It really is no good arguing that it is somebody else's hospital that must go to the end of the queue. We call for sacrifices from everybody who is able to bear them. If we are to convince people of the need for sacrifices we must ensure that they are fairly spread out so that one area of the country, one service or one group of people does not get ahead by trampling on others. The burden must and will be fairly distributed.

The Government face a daunting prospect. They have to deal with the most appalling balance of payments deficit in our history, which we inherited from the last Conservative Government. They have to cope with inflation, to protect the weak, to safeguard employment, to restore confidence and to revitalise industry. Above all, in order to do this, they have to carry out quite fundamental structural changes in our society. Without them we shall not get the response that is essential to the solving of our problems.

In any circumstances that would be enough to occupy any Government for five years. That is the position. I believe

that with the support of the British people, but only with their support, we shall succeed. The Gracious Speech is an earnest of our intentions to do so. It sets out our social, economic and industrial priorities for the first Session of this Parliament. It is the first instalment of Labour's programme for Britain. It will be a massive step towards a fairer and more efficient Britain. I invite the House to endorse this programme in the Division Lobbies tonight.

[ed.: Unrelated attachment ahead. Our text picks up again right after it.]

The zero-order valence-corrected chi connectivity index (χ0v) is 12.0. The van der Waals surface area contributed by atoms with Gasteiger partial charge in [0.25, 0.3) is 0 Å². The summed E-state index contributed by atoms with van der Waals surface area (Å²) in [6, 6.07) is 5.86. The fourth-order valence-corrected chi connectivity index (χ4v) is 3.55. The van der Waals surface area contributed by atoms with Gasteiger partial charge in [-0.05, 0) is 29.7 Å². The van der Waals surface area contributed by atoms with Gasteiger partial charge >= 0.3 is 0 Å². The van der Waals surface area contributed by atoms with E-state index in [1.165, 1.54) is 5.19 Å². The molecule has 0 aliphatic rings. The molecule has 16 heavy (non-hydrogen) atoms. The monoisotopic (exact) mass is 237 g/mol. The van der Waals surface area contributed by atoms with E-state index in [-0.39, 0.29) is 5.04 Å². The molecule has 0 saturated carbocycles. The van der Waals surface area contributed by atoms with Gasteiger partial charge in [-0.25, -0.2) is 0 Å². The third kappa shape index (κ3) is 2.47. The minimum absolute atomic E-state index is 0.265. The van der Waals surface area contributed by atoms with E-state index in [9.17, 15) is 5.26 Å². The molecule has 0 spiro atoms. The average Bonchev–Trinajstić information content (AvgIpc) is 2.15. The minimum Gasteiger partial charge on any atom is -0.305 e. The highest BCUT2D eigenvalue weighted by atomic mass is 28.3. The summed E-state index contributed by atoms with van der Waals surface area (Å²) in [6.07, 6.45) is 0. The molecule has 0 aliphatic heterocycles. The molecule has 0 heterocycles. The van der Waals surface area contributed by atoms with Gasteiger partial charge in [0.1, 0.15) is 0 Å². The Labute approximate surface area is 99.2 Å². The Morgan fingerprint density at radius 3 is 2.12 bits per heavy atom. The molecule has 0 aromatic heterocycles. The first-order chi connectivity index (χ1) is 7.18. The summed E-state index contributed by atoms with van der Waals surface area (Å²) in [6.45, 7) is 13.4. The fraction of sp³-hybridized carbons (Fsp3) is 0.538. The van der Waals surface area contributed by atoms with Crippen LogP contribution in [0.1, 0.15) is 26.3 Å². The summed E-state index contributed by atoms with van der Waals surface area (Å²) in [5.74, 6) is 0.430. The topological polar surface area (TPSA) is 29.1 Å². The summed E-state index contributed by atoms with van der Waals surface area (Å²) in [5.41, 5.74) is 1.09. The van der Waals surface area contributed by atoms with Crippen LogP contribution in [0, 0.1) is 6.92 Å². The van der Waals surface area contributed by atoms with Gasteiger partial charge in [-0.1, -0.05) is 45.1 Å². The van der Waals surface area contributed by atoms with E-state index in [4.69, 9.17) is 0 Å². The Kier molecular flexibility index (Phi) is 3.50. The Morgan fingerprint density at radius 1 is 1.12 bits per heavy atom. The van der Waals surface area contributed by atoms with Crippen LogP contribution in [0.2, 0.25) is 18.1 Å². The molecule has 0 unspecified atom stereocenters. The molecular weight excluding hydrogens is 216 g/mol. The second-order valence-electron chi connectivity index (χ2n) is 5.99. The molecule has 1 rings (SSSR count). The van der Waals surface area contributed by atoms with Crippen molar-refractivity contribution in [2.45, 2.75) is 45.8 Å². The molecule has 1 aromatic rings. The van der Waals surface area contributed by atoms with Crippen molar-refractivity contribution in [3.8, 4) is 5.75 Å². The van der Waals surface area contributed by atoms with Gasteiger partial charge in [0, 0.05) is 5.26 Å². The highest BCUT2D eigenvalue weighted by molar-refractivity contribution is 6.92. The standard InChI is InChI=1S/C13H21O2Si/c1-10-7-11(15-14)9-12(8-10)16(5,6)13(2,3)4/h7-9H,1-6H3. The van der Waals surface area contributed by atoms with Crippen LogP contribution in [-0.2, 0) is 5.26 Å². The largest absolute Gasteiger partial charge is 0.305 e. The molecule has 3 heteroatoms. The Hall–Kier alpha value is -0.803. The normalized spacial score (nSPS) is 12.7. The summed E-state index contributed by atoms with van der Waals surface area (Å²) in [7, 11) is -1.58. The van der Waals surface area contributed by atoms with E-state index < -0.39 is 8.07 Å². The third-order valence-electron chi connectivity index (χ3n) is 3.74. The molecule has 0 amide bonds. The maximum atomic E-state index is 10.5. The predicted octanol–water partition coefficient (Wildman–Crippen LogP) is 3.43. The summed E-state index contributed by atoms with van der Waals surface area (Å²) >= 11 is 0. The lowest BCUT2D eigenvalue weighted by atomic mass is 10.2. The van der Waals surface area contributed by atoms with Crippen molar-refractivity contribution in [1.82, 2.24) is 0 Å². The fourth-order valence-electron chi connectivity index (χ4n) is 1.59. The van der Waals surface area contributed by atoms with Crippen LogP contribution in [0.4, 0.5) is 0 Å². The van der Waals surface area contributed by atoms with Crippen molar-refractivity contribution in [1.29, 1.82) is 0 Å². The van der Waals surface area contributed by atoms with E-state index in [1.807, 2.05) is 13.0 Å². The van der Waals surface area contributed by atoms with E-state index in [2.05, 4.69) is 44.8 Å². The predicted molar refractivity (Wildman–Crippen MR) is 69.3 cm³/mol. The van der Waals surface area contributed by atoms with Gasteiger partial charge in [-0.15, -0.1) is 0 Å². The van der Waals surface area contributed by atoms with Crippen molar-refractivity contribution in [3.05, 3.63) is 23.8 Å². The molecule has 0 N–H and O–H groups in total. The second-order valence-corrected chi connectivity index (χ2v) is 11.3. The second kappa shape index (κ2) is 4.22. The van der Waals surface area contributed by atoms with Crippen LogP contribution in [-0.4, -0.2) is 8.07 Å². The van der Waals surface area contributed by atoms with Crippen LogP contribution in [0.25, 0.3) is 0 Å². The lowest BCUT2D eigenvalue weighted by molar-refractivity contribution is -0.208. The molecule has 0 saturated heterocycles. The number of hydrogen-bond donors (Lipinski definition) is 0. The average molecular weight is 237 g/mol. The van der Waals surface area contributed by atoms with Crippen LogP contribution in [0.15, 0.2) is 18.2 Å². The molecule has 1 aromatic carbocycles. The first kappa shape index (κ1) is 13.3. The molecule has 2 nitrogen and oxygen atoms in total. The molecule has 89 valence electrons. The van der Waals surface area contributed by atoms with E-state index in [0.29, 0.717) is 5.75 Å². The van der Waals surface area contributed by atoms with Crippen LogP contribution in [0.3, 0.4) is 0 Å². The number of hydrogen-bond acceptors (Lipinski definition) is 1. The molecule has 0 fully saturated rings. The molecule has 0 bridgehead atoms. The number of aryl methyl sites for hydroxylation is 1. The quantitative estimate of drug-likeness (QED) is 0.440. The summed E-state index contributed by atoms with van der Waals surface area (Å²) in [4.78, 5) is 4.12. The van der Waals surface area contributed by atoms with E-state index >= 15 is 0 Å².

9.59 p.m.

Mr. Patrick Cormack (Cannock)

As I had the privilege of winding up the last debate on the Gracious Speech, I am delighted to have the opportunity this time. The House has just listened to the most uninspiring turgid nonsense. How on earth right hon. and hon. Gentlemen can expect the country to take a lead from the kind of wet cod-fish approach that the right hon. Gentleman has just proclaimed is beyond my comprehension.

Question put, That the amendment be made: —

The House divided: Ayes 268, Noes 310.

Division No. 2.] AYES [10.0 p.m.
Aitken, J. W. P. Cooke, Robert, (Bristol W.) Gilmour, Sir John (East Fife)
Alison, Michael Cope, J. A. Glyn, Dr Alan
Amery, Rt Hn Julian Cordle, John Goodhart, Philip
Arnold, Tom Cormack, Patrick Goodhew, Victor
Atkins, Rt Hn H. (Spelthorne) Corrie, John Goodlad, A.
Awdry, Daniel Costain, A. P. Gorst, John
Baker, Kenneth Critchley, Julian Gow, I. (Eastbourne)
Banks, R. G. Crouch, David Cower, Sir Raymond (Barry)
Bell, Ronald Crowder, F. P. Grant, Anthony (Harrow C.)
Bennett, Sir Frederic (Torbay) Davies, Rt Hon J. (Knutsford) Gray, Hamish
Bennett, Dr Reginald (Fareham) Dean, Paul (N Somerset) Grieve, Percy
Benyon, W. R. Dodsworth, G. H. Griffiths, Eldon
Berry, Hon. Anthony Douglas-Hamilton, Lord James Grist, Ian
Biffen, John Drayson, Burnaby Grylls, Michael
Biggs-Davison, John du Cann, Rt Hon Edward Hall, Sir John
Blaker, Peter Durant, Tony Hall-Davis, A. G. F.
Body, Richard Dykes, Hugh Hamilton, Michael (Salisbury)
Boscawen, Hon Robert Eden, Rt Hon Sir John Hampson, Dr. Keith
Bowden, Andrew (Brighton) Edwards, Nicholas (Pembroke) Hannam, John
Boyson, Dr Rhodes (Brent) Elliott, Sir William Harrison, Sir Harwood (Eye)
Braine, Sir Bernard Emery, Peter Harvie Anderson, Rt Hn Miss
Brittan, L. Eyre, Reginald Hastings, Stephen
Brotherton, Michael Fairnbairn, Nicholas Havers, Sir Michael
Brown, Sir Edward (Bath) Farr, John Hawkins, Paul
Bryan, Sir Paul Fell, Anthony Hayhoe, Barney
Buchanan-Smith, Alick Finsberg, Geoffrey Heath, Rt Hon Edward
Buck, Antony Fisher, Sir Nigel Heseltine, Michael
Budgen, N. W. Fletcher, Alex (Edinburgh N) Hicks, Robert